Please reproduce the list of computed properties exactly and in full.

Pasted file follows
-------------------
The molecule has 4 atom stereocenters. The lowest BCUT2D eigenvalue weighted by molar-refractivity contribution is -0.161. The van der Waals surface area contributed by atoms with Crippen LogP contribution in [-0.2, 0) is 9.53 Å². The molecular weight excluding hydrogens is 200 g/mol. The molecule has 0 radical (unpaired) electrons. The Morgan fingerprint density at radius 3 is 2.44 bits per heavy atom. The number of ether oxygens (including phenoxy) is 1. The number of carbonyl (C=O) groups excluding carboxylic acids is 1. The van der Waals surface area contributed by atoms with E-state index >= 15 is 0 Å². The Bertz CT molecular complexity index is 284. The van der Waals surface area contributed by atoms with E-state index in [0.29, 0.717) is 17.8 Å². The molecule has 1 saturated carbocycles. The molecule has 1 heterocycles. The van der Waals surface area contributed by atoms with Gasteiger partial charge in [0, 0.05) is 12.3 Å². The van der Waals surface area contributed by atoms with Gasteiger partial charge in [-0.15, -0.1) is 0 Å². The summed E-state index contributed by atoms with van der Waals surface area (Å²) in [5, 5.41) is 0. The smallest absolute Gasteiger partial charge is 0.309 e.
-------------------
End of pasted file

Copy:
The molecule has 4 atom stereocenters. The lowest BCUT2D eigenvalue weighted by molar-refractivity contribution is -0.161. The van der Waals surface area contributed by atoms with Crippen LogP contribution in [-0.2, 0) is 9.53 Å². The molecular weight excluding hydrogens is 200 g/mol. The molecule has 0 radical (unpaired) electrons. The Morgan fingerprint density at radius 3 is 2.44 bits per heavy atom. The number of ether oxygens (including phenoxy) is 1. The number of carbonyl (C=O) groups excluding carboxylic acids is 1. The van der Waals surface area contributed by atoms with E-state index >= 15 is 0 Å². The Bertz CT molecular complexity index is 284. The van der Waals surface area contributed by atoms with E-state index in [0.29, 0.717) is 17.8 Å². The molecule has 1 saturated carbocycles. The molecule has 1 heterocycles. The van der Waals surface area contributed by atoms with Gasteiger partial charge in [0, 0.05) is 12.3 Å². The van der Waals surface area contributed by atoms with Gasteiger partial charge in [-0.15, -0.1) is 0 Å². The summed E-state index contributed by atoms with van der Waals surface area (Å²) in [5, 5.41) is 0. The smallest absolute Gasteiger partial charge is 0.309 e.